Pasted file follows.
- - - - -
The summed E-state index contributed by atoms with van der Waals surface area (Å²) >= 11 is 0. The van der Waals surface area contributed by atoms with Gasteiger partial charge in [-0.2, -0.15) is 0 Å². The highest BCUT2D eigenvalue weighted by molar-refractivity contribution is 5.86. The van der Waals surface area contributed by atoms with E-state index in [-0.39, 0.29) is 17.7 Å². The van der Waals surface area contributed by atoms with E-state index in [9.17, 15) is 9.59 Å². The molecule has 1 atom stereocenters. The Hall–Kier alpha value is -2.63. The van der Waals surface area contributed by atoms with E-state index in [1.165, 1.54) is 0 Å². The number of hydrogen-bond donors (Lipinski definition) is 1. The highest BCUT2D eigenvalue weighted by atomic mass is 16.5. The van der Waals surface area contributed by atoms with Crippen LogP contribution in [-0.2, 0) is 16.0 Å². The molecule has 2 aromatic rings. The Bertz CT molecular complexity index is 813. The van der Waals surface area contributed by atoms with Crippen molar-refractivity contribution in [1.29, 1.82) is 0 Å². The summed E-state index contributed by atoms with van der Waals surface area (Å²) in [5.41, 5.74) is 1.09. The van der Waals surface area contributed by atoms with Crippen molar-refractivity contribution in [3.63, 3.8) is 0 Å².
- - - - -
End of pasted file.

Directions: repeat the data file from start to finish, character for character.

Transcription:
The summed E-state index contributed by atoms with van der Waals surface area (Å²) >= 11 is 0. The van der Waals surface area contributed by atoms with Gasteiger partial charge in [-0.2, -0.15) is 0 Å². The highest BCUT2D eigenvalue weighted by molar-refractivity contribution is 5.86. The van der Waals surface area contributed by atoms with E-state index in [-0.39, 0.29) is 17.7 Å². The van der Waals surface area contributed by atoms with E-state index in [9.17, 15) is 9.59 Å². The molecule has 1 atom stereocenters. The Hall–Kier alpha value is -2.63. The van der Waals surface area contributed by atoms with E-state index in [1.165, 1.54) is 0 Å². The number of hydrogen-bond donors (Lipinski definition) is 1. The highest BCUT2D eigenvalue weighted by atomic mass is 16.5. The van der Waals surface area contributed by atoms with Crippen LogP contribution in [-0.2, 0) is 16.0 Å². The molecule has 2 aromatic rings. The Bertz CT molecular complexity index is 813. The van der Waals surface area contributed by atoms with Crippen molar-refractivity contribution in [1.29, 1.82) is 0 Å². The summed E-state index contributed by atoms with van der Waals surface area (Å²) in [5.41, 5.74) is 1.09. The van der Waals surface area contributed by atoms with Crippen molar-refractivity contribution in [3.63, 3.8) is 0 Å².